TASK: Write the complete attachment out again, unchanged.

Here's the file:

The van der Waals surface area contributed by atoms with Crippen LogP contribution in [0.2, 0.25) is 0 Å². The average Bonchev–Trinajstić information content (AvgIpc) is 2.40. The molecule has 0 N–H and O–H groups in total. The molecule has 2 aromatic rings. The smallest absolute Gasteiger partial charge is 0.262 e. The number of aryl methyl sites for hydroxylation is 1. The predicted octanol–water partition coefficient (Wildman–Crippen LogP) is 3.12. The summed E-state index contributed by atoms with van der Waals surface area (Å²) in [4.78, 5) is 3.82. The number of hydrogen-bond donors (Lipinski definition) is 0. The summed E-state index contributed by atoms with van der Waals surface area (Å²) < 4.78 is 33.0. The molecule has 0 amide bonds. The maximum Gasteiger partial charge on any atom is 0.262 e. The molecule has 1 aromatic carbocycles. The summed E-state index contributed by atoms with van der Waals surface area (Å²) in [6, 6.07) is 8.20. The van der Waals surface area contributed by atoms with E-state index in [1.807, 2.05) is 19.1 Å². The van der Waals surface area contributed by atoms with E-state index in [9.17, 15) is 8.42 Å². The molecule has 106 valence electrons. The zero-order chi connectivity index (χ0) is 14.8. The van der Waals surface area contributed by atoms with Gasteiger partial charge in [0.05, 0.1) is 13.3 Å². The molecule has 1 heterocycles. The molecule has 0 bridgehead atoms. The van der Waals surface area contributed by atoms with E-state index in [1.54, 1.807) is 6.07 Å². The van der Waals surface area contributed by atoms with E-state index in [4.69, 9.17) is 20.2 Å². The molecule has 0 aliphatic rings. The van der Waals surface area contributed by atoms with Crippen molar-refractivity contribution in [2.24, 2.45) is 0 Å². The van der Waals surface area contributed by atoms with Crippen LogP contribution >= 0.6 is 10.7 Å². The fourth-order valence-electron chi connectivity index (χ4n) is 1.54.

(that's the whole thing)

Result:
The van der Waals surface area contributed by atoms with Crippen LogP contribution in [0.2, 0.25) is 0 Å². The average Bonchev–Trinajstić information content (AvgIpc) is 2.40. The molecule has 0 N–H and O–H groups in total. The molecule has 2 aromatic rings. The smallest absolute Gasteiger partial charge is 0.262 e. The number of aryl methyl sites for hydroxylation is 1. The predicted octanol–water partition coefficient (Wildman–Crippen LogP) is 3.12. The summed E-state index contributed by atoms with van der Waals surface area (Å²) in [4.78, 5) is 3.82. The number of hydrogen-bond donors (Lipinski definition) is 0. The summed E-state index contributed by atoms with van der Waals surface area (Å²) < 4.78 is 33.0. The molecule has 0 amide bonds. The maximum Gasteiger partial charge on any atom is 0.262 e. The molecule has 1 aromatic carbocycles. The summed E-state index contributed by atoms with van der Waals surface area (Å²) in [6, 6.07) is 8.20. The van der Waals surface area contributed by atoms with E-state index in [1.807, 2.05) is 19.1 Å². The van der Waals surface area contributed by atoms with E-state index in [9.17, 15) is 8.42 Å². The molecule has 106 valence electrons. The zero-order chi connectivity index (χ0) is 14.8. The van der Waals surface area contributed by atoms with Gasteiger partial charge in [0.05, 0.1) is 13.3 Å². The molecule has 1 heterocycles. The molecule has 0 bridgehead atoms. The van der Waals surface area contributed by atoms with E-state index in [1.54, 1.807) is 6.07 Å². The van der Waals surface area contributed by atoms with E-state index in [4.69, 9.17) is 20.2 Å². The molecule has 0 aliphatic rings. The van der Waals surface area contributed by atoms with Crippen molar-refractivity contribution in [2.24, 2.45) is 0 Å². The van der Waals surface area contributed by atoms with Crippen LogP contribution >= 0.6 is 10.7 Å². The fourth-order valence-electron chi connectivity index (χ4n) is 1.54.